Yesterday my eleven year old went to a friend's house after school. I spoke to the mother on the phone, and gave my permission for her to pick up my daughter along with her own. And I looked up their address online and through the magic of the Internet, I figured out exactly where they lived in our town.
Then I went last night, right on time, to pick up my daughter. I drove up the winding road to #5, the biggest house on the block (which isn’t always a great idea from a real estate standpoint). Inside I was greeted by a soaring foyer and I could see extensive artwork on the walls far in front of me. My daughter and her friend and another girl bounded up to me with hugs and giggles. I met the impeccably dressed mother, sweet older sister and rambunctious little brother in his underwear. And when my daughter looked at me with feigned adoration and asked if she could stay the night, I said OK. I left feeling happy that she’d made another new friend among the rigors of junior high adjustments. I felt safe that she would be happy, and happy that she would be safe.
This afternoon, after my daughter had been home from her sleepover about five hours, another friend called to invite her over. This friend had spent the night here before, so I knew her, and I also knew the invitation to visit would be coming in reciprocity. So we got the address. Equal distance as the other friend, in the other direction. We drove a mere six or seven minutes and turned down a street that looked beaten up on one side and industrial on the other.
We knocked on the door and her bubbly friend, today with pink streaks in her hair, answered the door with a big smile. She called to her mom, who poked her head out and said hello and thanked me for bringing my daughter over. I said, “have fun!” We’d already arranged her pick-up time, and I went back to my car, heart pounding. She didn’t invite me in or embrace me with a smile. She gave no reassuring glance or pay too much mind to my daughter entering her house.
I wondered what my daughter would find when she ventured beyond the doorway. Certainly not two living rooms and a butler like the night before, but hopefully a kind and loving family home where she will have a lot of fun with her friend -- a girl who in my home was polite and funny, sweet and kind. I can only assume that is a reflection of her upbringing. Yet, I wished I had been able to get a sense of things -- without overstepping my bounds. She is too old for me to accompany her on play dates, and I relished the day she was old enough to go alone. But today I wished I could stay.
The tracks in our school district zig-zag through and around social stature and socio-economics, but in each little section of the community there are black and white families. Now, here's the question -- did you automatically assume and picture a white family in that big fancy house? What about the other house? Knowing that races coexist peacefully here, would you assume that the second family was black?
If you did, you were wrong.
I realized that my prejudice is colorblind, but not blind to the trappings of privilege. Was I comfortable yesterday because of the surroundings alone, or because I was made to feel comfortable? Is that bit of social polish part of being on a certain rung on the ladder? I did have a bit of a tug leaving my daughter — but did so because it’s time to do that. Just like today. But today I was left, and am still, curious what is going on, and if she is OK. How well will she fare in an environment that might be very different from her own, and why didn’t I think of that last night? We don’t have a driver or a butler or two living rooms just like we don't have a truck in the driveway or a vacant lot next door.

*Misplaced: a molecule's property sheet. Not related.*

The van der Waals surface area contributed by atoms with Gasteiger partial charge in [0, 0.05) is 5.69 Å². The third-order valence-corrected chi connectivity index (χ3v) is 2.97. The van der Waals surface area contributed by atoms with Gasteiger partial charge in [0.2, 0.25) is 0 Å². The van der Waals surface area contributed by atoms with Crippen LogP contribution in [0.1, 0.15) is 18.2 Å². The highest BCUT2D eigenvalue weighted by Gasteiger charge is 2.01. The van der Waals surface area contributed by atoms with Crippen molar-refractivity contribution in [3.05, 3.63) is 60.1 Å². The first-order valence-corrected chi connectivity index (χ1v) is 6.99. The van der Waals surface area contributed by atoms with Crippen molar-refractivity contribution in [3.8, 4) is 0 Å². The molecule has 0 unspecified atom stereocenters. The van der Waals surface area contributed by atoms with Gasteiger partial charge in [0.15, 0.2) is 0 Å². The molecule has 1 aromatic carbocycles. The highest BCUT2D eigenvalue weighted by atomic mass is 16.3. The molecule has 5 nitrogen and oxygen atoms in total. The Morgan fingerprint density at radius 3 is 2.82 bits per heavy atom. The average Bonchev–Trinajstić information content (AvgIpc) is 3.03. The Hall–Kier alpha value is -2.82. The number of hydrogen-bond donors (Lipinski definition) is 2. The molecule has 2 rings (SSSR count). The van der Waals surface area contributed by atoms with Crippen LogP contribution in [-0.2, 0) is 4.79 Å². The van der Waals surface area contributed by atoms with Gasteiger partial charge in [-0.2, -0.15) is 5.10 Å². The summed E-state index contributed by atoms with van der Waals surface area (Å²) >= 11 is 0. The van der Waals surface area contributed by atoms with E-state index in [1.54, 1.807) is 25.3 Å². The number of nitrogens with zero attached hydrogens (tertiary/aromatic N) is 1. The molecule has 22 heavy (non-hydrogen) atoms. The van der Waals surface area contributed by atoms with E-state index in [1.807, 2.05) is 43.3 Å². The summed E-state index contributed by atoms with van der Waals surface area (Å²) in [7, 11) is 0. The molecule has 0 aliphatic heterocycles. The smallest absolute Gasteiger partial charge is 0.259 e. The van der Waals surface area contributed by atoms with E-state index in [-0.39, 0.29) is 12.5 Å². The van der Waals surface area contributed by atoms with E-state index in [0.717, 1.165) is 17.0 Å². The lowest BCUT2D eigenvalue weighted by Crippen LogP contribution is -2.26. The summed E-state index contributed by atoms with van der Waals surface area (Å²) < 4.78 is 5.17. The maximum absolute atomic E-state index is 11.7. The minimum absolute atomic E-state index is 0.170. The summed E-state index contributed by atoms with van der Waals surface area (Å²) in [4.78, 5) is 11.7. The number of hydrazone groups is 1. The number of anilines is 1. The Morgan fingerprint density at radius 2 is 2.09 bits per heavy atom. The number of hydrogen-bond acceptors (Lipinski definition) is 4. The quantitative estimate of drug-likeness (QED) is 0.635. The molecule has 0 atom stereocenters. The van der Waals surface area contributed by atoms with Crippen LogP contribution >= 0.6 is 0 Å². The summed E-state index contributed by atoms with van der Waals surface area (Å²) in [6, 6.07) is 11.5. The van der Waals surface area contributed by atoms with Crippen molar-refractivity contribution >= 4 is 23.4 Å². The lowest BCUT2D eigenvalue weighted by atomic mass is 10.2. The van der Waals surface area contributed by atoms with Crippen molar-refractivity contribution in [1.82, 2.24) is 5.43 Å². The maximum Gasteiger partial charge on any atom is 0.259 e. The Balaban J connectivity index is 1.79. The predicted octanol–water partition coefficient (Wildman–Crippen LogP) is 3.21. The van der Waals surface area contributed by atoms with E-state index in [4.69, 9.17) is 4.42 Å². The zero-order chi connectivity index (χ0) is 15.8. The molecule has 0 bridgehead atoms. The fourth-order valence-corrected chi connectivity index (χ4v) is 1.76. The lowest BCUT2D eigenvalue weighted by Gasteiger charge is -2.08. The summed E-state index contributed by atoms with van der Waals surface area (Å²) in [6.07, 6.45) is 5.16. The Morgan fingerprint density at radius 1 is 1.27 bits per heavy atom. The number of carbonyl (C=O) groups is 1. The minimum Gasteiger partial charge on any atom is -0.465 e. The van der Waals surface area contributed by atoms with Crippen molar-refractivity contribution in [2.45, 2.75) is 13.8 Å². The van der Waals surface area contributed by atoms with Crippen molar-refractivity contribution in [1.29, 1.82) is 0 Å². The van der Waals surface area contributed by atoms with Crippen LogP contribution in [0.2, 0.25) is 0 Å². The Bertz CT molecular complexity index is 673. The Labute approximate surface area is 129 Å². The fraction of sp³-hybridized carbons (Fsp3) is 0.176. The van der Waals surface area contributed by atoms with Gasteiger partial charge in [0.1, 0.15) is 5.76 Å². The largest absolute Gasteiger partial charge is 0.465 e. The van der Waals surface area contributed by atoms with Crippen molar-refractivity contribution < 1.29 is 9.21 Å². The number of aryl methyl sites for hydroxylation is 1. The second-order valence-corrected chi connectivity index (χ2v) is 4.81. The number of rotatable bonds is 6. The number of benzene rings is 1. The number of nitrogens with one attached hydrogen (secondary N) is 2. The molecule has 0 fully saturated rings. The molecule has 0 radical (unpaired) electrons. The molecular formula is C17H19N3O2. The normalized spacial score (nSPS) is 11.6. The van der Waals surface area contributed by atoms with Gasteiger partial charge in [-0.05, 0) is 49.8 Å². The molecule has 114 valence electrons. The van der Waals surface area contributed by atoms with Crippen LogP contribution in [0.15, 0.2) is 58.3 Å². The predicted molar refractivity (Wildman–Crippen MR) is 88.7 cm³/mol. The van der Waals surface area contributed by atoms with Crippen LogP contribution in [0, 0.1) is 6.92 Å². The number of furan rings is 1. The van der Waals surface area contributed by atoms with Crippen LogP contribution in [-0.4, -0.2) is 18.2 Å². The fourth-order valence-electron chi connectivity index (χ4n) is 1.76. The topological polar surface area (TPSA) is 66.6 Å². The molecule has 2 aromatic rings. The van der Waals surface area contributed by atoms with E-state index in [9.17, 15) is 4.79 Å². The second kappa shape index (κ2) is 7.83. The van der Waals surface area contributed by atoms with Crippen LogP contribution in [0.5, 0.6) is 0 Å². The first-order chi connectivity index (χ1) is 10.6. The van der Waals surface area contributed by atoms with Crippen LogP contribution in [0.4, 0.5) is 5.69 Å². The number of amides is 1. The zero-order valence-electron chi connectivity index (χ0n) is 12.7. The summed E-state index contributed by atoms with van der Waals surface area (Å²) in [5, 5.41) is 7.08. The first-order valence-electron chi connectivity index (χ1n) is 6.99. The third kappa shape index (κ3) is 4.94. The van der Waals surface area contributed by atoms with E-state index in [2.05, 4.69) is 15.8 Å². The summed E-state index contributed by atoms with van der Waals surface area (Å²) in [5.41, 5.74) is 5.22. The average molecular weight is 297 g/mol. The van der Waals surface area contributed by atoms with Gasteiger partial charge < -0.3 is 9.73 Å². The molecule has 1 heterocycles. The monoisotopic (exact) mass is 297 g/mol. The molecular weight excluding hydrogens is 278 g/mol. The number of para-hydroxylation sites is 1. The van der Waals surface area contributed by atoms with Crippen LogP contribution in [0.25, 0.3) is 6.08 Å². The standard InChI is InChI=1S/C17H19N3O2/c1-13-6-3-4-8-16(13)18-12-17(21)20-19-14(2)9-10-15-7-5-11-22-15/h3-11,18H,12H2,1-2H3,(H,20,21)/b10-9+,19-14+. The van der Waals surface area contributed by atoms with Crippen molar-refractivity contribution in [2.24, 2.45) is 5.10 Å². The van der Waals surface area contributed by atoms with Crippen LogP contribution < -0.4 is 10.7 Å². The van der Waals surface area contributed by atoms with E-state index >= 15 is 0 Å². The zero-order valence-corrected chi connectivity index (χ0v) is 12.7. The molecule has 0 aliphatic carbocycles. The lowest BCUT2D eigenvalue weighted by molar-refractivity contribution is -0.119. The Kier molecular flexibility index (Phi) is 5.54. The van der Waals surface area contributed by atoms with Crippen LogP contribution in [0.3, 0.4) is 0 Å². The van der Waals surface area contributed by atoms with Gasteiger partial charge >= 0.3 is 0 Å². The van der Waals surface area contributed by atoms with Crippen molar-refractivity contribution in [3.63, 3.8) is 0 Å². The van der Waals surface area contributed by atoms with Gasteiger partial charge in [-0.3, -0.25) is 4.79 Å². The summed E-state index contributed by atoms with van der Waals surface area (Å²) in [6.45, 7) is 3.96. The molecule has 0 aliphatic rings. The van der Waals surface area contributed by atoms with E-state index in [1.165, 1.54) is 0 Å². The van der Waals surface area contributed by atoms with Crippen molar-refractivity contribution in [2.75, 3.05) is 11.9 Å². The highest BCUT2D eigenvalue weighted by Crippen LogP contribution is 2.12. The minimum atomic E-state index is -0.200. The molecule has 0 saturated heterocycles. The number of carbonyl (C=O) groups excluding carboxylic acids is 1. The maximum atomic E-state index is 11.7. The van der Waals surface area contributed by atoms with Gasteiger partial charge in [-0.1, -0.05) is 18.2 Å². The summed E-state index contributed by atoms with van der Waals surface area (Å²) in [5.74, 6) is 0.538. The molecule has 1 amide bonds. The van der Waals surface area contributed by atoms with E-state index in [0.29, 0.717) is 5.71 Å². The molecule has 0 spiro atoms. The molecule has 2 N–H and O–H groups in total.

And I’m sure that none of this entered her mind at all. These girls are just that, girls. They are her friends, black or white, tall or short, Jewish or Christian. They’re making up dances and trying on make-up. They are giggling and laughing and talking a little about boys. They are all just being themselves.
My daughter shows me through her smiles and varied friendships that they are all much more alike than different. What I realized today is that these girls and their families are confined by the walls in which they live, only when my preconceptions shut the door and lock them in.
Amy Sue Nathanís debut novel, The Glass Wives, will be published by St. Martinís Press in Spring 2013. In addition to The Imperfect Parent, Amyís stories and essays have appeared in The Chicago Tribune, The New York Times online, The Washington Post online, The Huffington Post, Chicago Parent, Grey Sparrow Journal, Rose and Thorn Journal, Scribblers On The Roof, The Verb, Hospital Drive Journal and The Stone Hobo. She is also a freelance fiction editor, a reader for literary agents, and Secretary of the RWA-WF Chapter. In 2011 Amy launched Womenís Fiction Writers, a blog focusing on the authors, business and craft of traditionally published womenís fiction.
Amy lives near Chicago and is the mom of a son in college, a daughter in high school, and two rambunctious rescued dogs. You can follow her on Twitter @AmySueNathan where she tweets about writing, books, parenting, and chocolate.
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